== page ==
There were stitches on his forehead, she recalls.
“Para sa akin, ‘yung asawa ko, hindi po siya masamang tao. Kasi (inalagaan) niya ‘yung mga anak ko kahit hindi naman kanya ‘yun (For me, my husband is not a bad person. Because he took care of my kids even if they aren’t his),” Ina insists.
Only the older ones comprehended.
“Umiyak nga po ako nung isang… siguro months na namatay ‘yung asawa ko. Umuwi (‘yung anak ko) sa bahay, titignan daw niya si ‘tito’ niya sa bahay… baka raw tulog lang ‘yung Tito niya sa bahay (I was actually crying once… maybe that was months after my husband had died. My son returned home, saying he would see if his ‘uncle’ was at home… that maybe his uncle had just been sleeping at home),” Ina says.
“Hindi masama ‘yung asawa ko. Kung hindi, hindi siya hahanapin ng mga anak ko (My husband is not a bad person. Or else, my children would not be looking for him).”
She plans to tell their youngest about what happened to Joshua when she can already comprehend it.
“Pag ginaganun ko nga, ‘Wa Papa, tsugi!’ (When I tell her, ‘Papa’s not here because he’s dead’),” Ina says, making a cutting motion across her neck, “tawa pa siya nang tawa eh (she even laughs and laughs).”
She wishes her in-laws get out of jail soon so she can get help with the kids. Like Joshua, Ina used to work at a junk shop, segregating trash and picking out what they could turn into cash. But she stopped when she got pregnant, and her three siblings tell her not to work yet, especially as she is still breastfeeding.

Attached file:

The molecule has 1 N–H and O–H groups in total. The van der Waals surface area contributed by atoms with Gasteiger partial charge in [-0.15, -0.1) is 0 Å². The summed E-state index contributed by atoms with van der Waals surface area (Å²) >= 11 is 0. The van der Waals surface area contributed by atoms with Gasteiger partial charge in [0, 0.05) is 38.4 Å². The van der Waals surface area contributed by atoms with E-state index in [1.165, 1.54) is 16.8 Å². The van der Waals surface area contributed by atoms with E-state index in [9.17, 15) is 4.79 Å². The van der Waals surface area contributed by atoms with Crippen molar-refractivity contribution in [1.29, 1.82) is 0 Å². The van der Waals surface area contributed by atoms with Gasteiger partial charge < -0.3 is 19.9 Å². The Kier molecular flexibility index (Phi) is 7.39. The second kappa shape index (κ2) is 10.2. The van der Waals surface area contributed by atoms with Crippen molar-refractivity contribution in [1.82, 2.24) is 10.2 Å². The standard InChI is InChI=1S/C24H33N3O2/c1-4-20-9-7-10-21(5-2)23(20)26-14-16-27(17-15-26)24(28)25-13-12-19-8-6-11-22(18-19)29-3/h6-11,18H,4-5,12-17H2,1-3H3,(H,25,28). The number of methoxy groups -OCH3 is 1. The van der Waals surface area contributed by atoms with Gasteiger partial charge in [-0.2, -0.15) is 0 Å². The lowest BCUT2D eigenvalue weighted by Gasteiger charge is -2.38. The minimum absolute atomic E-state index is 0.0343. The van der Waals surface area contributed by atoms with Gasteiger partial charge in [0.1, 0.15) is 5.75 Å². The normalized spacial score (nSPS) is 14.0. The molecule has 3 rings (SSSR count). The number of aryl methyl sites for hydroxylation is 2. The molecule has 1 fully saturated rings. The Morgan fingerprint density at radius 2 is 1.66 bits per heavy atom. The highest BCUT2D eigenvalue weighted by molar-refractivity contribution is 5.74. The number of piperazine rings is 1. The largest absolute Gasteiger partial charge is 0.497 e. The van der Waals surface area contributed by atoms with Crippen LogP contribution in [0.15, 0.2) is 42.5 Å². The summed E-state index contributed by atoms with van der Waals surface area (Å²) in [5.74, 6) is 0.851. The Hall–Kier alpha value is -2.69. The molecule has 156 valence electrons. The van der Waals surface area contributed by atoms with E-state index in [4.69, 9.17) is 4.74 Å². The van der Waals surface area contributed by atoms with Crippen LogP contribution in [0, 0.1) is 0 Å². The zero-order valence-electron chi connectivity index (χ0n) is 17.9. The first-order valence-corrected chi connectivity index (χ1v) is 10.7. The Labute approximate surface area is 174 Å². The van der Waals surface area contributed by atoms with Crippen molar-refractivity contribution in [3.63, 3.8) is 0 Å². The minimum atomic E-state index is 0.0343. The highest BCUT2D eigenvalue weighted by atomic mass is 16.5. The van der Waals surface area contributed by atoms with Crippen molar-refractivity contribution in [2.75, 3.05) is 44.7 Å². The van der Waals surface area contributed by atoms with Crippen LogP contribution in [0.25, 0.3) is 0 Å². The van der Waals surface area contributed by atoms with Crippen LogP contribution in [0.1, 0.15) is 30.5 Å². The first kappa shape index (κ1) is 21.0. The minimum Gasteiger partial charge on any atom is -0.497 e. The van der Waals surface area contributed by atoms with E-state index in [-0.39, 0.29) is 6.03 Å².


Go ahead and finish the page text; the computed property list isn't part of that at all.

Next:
She doubts she can even land a decent job, because she did not finish schooling. If she finds work, it probably won’t pay the minimum wage.
She can at least take comfort in the support she gets from her fellow widows in Payatas, who join Church gatherings twice a month. They attend Mass and pray for their husbands’ souls, and share a meal with each other.
“Kahit papaano po nakakagaan ng loob (It lifts the spirits somehow),” Ina says. “Pansamantala po. Pero pag-uwi sa bahay, ganun pa rin. Siyempre masakit pa rin (But it’s only temporary. When we get home, it’s still the same. It still hurts).”
On the first year of the administration of President Rodrigo Duterte, she asks that the killings stop.
“Hindi naman po ako against na i-ano niya ‘yung war on drugs na ‘yun, pero sana po i-avoid na ‘yung pagpapatay (It’s not that I’m against him pursuing the war on drugs, but I wish they would avoid killing),” Ina says. “Sila po kasi ngayon, kung gusto nilang buhayin, pwede naman po sa paa eh. ‘Di ba po? Kung gusto nilang mahuli, paa lang po ‘yung titirahin nila. Hindi po sa ulo, sa dibdib… Hindi po, kasi gusto nilang patayin, uuluhin nila eh (Because if they want to keep the person alive, they can shoot him in the foot. Right? If they want to capture the person, they’d just shoot the foot. Not the head, not the chest. But it doesn’t happen that way. Because they want to kill, and they aim for the head).”
*Names have been changed to protect the people’s identity.